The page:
Here is a screenshot of the query object for summarize warehouse entry.

Query Object

And here is the Codeunit.

Query CodeUnit

Attached are the objects

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Compressing Warehouse Entry

15th May 2012

There have been many topics on compression/deleting subledger/ ledger in NAV. The table that I would like to talk about is the Warehouse Entry. If a location is setup with bins or zones, you can see entries recording every activity that has been performed for an item/bin/zone/unit of measure/Lot/Serial in warehouse entry. The table assigns consecutive numbers to all entries, and the entries appear by entry number order. The activities include every removal and placement of items in the bins and every adjustment registered to the bins. Dynamics NAV creates the warehouse entries whenever you post or register a warehouse document or journal. As you can already guess, this table can quickly grow very large as users register transactions. Standard NAV provides a method to compress warehouse entries. This process is running in CAL is very slow and time consuming process. I’ve built the following solution that deletes all the warehouse entries and recreates them with a SQL script and a NAV processing report.
The process I followed is as follows.
In Object Designer, find Warehouse Entry table design and saved it as a new table. I called it “Warehouse Entry Compressed” with Table ID 50085. The purpose is that if you have done some customization and added some custom fields they all exist in the new table.
Afterwards run the SQL script that will populate this new table. If you have custom fields, you will need to include them in the SQL script.
INSERT INTO [dbo].[Cronus$Warehouse Entry Compressed]
([Entry No_]
,[Journal Batch Name]
,[Line No_]
,[Registering Date]
,[Location Code]
,[Zone Code]
,[Bin Code]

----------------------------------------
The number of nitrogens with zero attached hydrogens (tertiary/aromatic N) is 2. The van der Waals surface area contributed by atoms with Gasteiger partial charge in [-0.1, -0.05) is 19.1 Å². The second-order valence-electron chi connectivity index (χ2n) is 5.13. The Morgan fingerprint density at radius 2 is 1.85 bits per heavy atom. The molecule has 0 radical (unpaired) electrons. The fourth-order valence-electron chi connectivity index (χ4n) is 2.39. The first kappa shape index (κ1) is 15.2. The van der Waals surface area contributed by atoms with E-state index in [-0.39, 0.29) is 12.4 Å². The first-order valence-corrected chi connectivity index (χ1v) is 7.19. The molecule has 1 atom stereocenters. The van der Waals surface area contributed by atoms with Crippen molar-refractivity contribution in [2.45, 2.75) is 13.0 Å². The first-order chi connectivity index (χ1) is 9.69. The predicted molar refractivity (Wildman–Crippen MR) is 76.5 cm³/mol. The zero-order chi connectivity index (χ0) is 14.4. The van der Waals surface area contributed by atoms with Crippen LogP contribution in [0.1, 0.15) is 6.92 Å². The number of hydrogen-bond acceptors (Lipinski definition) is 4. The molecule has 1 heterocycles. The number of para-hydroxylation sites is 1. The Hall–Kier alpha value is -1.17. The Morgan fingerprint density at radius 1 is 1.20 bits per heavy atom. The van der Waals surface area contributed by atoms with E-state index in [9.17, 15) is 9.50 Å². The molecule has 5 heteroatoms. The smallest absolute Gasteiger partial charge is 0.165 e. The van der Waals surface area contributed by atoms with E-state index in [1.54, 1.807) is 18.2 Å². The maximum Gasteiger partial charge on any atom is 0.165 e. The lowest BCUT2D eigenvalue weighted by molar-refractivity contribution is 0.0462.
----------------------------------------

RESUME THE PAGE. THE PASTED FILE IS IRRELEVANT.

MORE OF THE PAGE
,[Description]
,[Item No_]
,[Quantity]
,[Qty_ (Base)]
,[Source Type]
,[Source Subtype]
,[Source No_]
,[Source Line No_]
,[Source Subline No_]
,[Source Document]
,[Source Code]
,[Reason Code]
,[No_ Series]
,[Bin Type Code]
,[Cubage]
,[Weight]
,[Journal Template Name]
,[Whse_ Document No_]
,[Whse_ Document Type]
,[Whse_ Document Line No_]
,[Entry Type]
,[Reference Document]
,[Reference No_]
,[User ID]
,[Variant Code]
,[Qty_ per Unit of Measure]
,[Unit of Measure Code]
,[Serial No_]
,[Lot No_]
,[Warranty Date]
,[Expiration Date]
,[Phys Invt Counting Period Code]
,[Phys Invt Counting Period Type]
)

Select
[Entry No_]
,[Journal Batch Name]
,[Line No_]
,[Registering Date]
,LocationCode
,[Zone Code]
,BinCode
,[Description]
,ItemNo
,SQuantity
,QtyBase
,[Source Type]
,[Source Subtype]
,[Source No_]
,[Source Line No_]
,[Source Subline No_]
,[Source Document]
,[Source Code]
,[Reason Code]
,[No_ Series]
,[Bin Type Code]
,[Cubage]
,[Weight]
,[Journal Template Name]
,[Whse_ Document No_]
,[Whse_ Document Type]
,[Whse_ Document Line No_]
,[Entry Type]
,[Reference Document]
,[Reference No_]
,[User ID]
,[Variant Code]
,[Qty_ per Unit of Measure]
,UOM
,SerialNo
,LotNo
,[Warranty Date]
,[Expiration Date]
,[Phys Invt Counting Period Code]
,[Phys Invt Counting Period Type]

From
(
Select *
From
(Select [Item No_] as ItemNo,[Location Code] as LocationCode,Sum([Quantity]) as SQuantity, SUM([Qty_ (Base)]) as QtyBase,
[Bin Code] as BinCode,[Lot No_] as LotNo,[Serial No_] as SerialNo, [Unit of Measure Code] as UOM,
(SELECT Top 1 [Entry No_]
FROM [dbo].[Cronus$Warehouse Entry] as WEntry
where WE.[Item No_] = WEntry.[Item No_] and
WE.[Bin Code]= WEntry.[Bin Code] and
WE.[Lot No_]= WEntry.[Lot No_] and
WE.[Location Code] = WEntry.[Location Code] and
WE.[Unit of Measure Code] = WEntry.[Unit of Measure Code] and
WE.[Serial No_] = WEntry.[Serial No_]
order by [Entry No_] desc) AS EntryNo
from [dbo].[Cronus$Warehouse Entry] as WE
group by [Item No_],[Location Code],[Bin Code],[Lot No_],[Serial No_],[Unit of Measure Code]
) as Summary
where QtyBase 0) as Summary2

Left Join

[dbo].[Cronus$Warehouse Entry]
on (Summary2.EntryNo = [Entry No_])

Then run report 50085 Compressed Warehouse Entry. This report deletes all the warehouse entries and recreates them based on compressed entries.
There are many advantages to cleaning up this table. It improves performance, concurrency and saves space.

Here is the link for the text object and sql script.

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NAV 2013 Beta Released

14th May 2012

Microsoft Today released on PartnerSource the beta release of NAV 2013. Here is the URL. It is released for the first 14 countries.
I suggest to download it and start studying it.